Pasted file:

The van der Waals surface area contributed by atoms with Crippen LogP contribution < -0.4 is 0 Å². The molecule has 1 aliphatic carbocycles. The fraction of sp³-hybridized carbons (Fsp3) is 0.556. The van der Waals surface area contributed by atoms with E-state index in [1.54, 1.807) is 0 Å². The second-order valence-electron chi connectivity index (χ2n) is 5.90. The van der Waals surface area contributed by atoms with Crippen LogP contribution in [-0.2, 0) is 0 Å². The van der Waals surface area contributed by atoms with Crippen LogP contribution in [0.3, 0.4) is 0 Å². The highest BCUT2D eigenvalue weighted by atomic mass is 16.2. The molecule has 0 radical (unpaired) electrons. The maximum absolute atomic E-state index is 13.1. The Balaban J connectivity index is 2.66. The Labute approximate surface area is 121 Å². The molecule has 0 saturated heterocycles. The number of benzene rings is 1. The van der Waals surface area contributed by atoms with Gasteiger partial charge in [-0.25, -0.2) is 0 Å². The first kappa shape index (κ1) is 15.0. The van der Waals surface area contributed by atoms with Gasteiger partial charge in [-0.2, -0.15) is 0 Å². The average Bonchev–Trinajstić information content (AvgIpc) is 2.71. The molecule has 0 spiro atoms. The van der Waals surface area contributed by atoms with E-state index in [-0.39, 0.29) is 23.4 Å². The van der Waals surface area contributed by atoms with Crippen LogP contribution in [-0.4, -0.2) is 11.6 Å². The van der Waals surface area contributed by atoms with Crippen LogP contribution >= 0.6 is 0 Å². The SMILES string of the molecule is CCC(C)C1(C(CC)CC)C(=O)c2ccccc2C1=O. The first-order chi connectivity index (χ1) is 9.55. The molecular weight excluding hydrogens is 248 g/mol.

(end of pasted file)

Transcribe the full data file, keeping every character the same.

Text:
The van der Waals surface area contributed by atoms with Crippen LogP contribution < -0.4 is 0 Å². The molecule has 1 aliphatic carbocycles. The fraction of sp³-hybridized carbons (Fsp3) is 0.556. The van der Waals surface area contributed by atoms with E-state index in [1.54, 1.807) is 0 Å². The second-order valence-electron chi connectivity index (χ2n) is 5.90. The van der Waals surface area contributed by atoms with Crippen LogP contribution in [-0.2, 0) is 0 Å². The van der Waals surface area contributed by atoms with Crippen LogP contribution in [0.3, 0.4) is 0 Å². The highest BCUT2D eigenvalue weighted by atomic mass is 16.2. The molecule has 0 radical (unpaired) electrons. The maximum absolute atomic E-state index is 13.1. The Balaban J connectivity index is 2.66. The Labute approximate surface area is 121 Å². The molecule has 0 saturated heterocycles. The number of benzene rings is 1. The van der Waals surface area contributed by atoms with Gasteiger partial charge in [-0.25, -0.2) is 0 Å². The first kappa shape index (κ1) is 15.0. The van der Waals surface area contributed by atoms with Gasteiger partial charge in [-0.2, -0.15) is 0 Å². The average Bonchev–Trinajstić information content (AvgIpc) is 2.71. The molecule has 0 spiro atoms. The van der Waals surface area contributed by atoms with E-state index in [-0.39, 0.29) is 23.4 Å². The van der Waals surface area contributed by atoms with Crippen LogP contribution in [-0.4, -0.2) is 11.6 Å². The van der Waals surface area contributed by atoms with Crippen LogP contribution >= 0.6 is 0 Å². The SMILES string of the molecule is CCC(C)C1(C(CC)CC)C(=O)c2ccccc2C1=O. The first-order chi connectivity index (χ1) is 9.55. The molecular weight excluding hydrogens is 248 g/mol.